Sometimes I am tempted to think that the path to sainthood would be so much easier if conditions X, Y and Z were met. If only I had a larger house, then I wouldn’t have the kids getting on my nerves and I could be a more patient man. If only I had that job, and I would have the pay that would allow my family a decent life. But perhaps where this line of reasoning is most prevalent is when it comes to other people. If only I didn’t have to deal with Such-and such, then I wouldn’t have these uncharitable thoughts about them; if I didn’t have to put up with So-and-so, then I’d be a much more patient person. This is especially true when it comes to those closest to us, to our own kin. Is it perhaps because “familiarity breeds contempt”? Is it because those that are the closest to us are so close that we, with our tendency to focus on negative, begin to notice all the small flaws? We come to see them no longer as a brother in Christ, with their own struggles, but as a problem that needs fixing – especially when it comes to the children. They are “broken” and somehow it falls on me to fix that apparent brokenness. We snip here, we tighten there, loosen a bit here and then we come up against a brick wall. We repeat, and yet again we bash our head upon that wall. And we repeat, and repeat, and repeat, until finally we rend our clothes and pull out our beard, throwing our hands up in despair saying “Oy vey! Why have I been cursed with this person? Why have I been given this thorn in my side?” Our view of that person ends up becoming vitiated, and we come to resent them; they can do no good in our sight.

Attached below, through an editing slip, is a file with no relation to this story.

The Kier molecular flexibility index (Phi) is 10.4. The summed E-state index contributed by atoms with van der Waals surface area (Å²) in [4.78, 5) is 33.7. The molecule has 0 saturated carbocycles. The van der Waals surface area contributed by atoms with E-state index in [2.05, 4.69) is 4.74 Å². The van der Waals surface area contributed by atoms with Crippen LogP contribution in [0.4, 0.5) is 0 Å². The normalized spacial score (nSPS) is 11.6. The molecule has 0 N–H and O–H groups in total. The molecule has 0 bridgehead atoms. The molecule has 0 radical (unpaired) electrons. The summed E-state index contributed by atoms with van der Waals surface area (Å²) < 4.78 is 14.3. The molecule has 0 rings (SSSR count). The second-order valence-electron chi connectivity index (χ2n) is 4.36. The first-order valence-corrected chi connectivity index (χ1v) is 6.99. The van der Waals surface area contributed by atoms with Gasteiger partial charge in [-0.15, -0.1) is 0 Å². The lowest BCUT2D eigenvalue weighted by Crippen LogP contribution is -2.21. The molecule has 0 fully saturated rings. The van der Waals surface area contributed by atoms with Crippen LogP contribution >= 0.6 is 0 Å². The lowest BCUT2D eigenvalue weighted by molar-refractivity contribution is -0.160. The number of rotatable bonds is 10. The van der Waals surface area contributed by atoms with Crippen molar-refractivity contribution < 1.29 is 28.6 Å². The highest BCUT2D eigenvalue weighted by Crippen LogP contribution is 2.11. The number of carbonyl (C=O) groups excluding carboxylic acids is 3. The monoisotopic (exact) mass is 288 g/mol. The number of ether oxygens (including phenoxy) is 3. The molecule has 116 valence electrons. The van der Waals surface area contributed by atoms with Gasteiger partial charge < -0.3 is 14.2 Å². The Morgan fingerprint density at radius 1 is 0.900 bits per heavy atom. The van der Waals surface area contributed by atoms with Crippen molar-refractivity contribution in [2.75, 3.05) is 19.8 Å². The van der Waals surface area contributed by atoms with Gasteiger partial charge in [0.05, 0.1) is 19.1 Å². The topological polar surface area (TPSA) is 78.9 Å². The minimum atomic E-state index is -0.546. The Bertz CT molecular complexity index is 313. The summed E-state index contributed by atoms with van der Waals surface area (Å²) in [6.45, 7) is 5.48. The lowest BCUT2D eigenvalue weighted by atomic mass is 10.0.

But perhaps the perspective is all wrong. Perhaps that person is not broken; perhaps they are in fact a goad. No, that person is not a problem in need of fixing – not from me at least; rather the one who is in need of “fixing” is myself. That person is there for a reason – a reason I may not like, but which is vital to my salvation. That person is there to show me my own shortcomings, to show me how pride has given me a deluded sense of importance. My uncharitable reactions towards them, my little patience, my rolling eyes, my murmuring – is not all that kicking against the goad? Has the Lord not been long suffering in dealing with me? Has He not forgiven me time and time again – and will continue to forgive me – without the slightest resentment? Has He ever regretted creating me in light of all my infidelities?
Like a little child I know the rules, yet I still break them, sometimes knowingly, sometimes out of habit. I act petulantly. I mistreat His creatures. I forget that he has “remembered me in my low estate, and redeemed me from my enemies”; that He has “made me to pass through the midst of the Red Sea”; that “His mercy endureth forever”. He has done that not only for me, but as well for those I consider myself to be “burdened with”.
These proddings, I believe, are meant to illicit a question – Has the grace of God towards me been in vain?